In 1987 the Japanese motor industry built nearly 7.9 milion cars and in so doing overhauled America as the world’s largest car-manufacturing country. But Japan was not just about volume.
The car’s aerodynamic wedge-shape, made possible by the use of a mid-located V6 engine.
At the 1984 London Motor Show its concept cars dominated the Take a Trip into Tomorrow display. There was another Japanese surprise in evidence at the Turin event three weeks later.
There it became apparent that Honda, Japan’s largest motorcycle manufacturer which had only begun to make cars in 1962, had commissioned the respected styling house to produce a sensational mid-engined concept car. Titled the HP-X, this stood for Honda Pininfarina Experimental.
It was a theme that reflected Honda’s already formidable performance pedigree. As a manufacturer of racing motorcycles, it was perhaps inevitable that it would expand into the world of motor car racing.
Pininfarina’s HP-X was created for Honda and designed to take advantage of the roadholding benefits of “ground effect”, as used by racing cars.
Honda’s first single-seater appeared in 1964 and this Formula 1 machine was followed by a successful Formula 2 engine in 1966. The company returned to European F2 in 1980 with a car powered by a new 2 litre, four-valve, iron block V6. The Ralt-Honda won the championship in 1981, 1983 and in the final year of 1984. It was this unit that formed the basis of the mid-engined HP-X.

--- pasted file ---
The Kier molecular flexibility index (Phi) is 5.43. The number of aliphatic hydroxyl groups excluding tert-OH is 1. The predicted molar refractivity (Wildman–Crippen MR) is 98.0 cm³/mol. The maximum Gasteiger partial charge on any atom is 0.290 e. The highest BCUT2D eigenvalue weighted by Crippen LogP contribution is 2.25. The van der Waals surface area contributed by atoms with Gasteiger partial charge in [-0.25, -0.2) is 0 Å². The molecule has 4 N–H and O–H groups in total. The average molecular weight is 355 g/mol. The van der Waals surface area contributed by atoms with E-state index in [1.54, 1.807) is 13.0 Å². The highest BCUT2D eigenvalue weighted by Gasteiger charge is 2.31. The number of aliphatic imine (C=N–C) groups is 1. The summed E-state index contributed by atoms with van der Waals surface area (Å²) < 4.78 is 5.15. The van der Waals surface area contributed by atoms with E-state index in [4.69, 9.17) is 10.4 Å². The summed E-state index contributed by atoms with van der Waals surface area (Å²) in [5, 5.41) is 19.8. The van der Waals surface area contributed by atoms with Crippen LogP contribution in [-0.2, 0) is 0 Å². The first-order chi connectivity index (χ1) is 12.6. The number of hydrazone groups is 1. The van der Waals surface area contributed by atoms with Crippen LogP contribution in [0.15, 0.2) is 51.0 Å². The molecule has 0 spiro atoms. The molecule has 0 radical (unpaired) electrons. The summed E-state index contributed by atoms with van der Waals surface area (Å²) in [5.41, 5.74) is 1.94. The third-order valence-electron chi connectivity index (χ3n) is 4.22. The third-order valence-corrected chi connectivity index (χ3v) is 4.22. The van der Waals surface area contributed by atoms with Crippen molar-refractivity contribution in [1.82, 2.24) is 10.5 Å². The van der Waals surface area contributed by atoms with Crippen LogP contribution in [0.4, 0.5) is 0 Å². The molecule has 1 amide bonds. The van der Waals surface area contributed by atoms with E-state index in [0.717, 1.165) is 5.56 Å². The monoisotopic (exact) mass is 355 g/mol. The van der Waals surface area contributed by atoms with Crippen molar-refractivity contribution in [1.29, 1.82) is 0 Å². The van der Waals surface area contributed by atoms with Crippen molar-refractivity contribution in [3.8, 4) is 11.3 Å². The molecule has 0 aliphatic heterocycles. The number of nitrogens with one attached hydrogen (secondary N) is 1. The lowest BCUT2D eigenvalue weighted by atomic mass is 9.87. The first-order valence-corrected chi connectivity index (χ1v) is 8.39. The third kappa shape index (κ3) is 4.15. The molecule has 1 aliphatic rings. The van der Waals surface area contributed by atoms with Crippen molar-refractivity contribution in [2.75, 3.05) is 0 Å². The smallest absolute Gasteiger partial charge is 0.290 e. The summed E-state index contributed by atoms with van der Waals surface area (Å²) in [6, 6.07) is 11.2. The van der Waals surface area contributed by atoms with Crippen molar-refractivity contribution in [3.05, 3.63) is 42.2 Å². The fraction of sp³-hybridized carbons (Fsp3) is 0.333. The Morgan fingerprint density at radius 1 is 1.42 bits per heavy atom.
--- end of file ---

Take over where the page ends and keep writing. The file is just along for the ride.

To gain access to the HP-X’s cockpit, the transparent roof had to be raised, as there were no doors. This feature never reached production.
Pininfarina was given a free hand to produce a futuristic performance two-seater. The result was a visually stunning vehicle with an advanced composite body, a wedge-shaped offering with a windscreen that evolved into a transparent Perspex roof. Visitors to Turin speculated unkindly that it would have been unbearably hot in summer and wildly impractical in rain! This canopy was further activated by the brake and acted as an air brake when a specified speed was reached.
HP-X had no doors - access was gained by lifting the roof. Extensive use was made of electronics in the futuristic left-hand-drive cockpit.
The vehicle had clearly been built to aerodynamic principles and while this was apparent from viewing the body, a similar approach was applied to the unseen underside of the car. It was specially contoured to benefit from the roadholding advantages of ‘ground effect’ that had by then been banned from Formula 1.
This concept car was no decorative offering. It had been built as a working prototype and played a significant role in the creation of Honda’s prestigious NS-X, standing for New Sports Experimental, perfomance car, work on which had, significantly, also begun in the same year of 1984.
This mid-engined two-seater coupe was visually unrelated to the HP-X. It appeared in 1990 powered by a transversely mounted, 3 litre V6 engine based on the 2.5/2.7 litre Legend unit.
Wood, Jonathan (1997) Concept Cars, Paragon, ISBN 0-75252-084-9.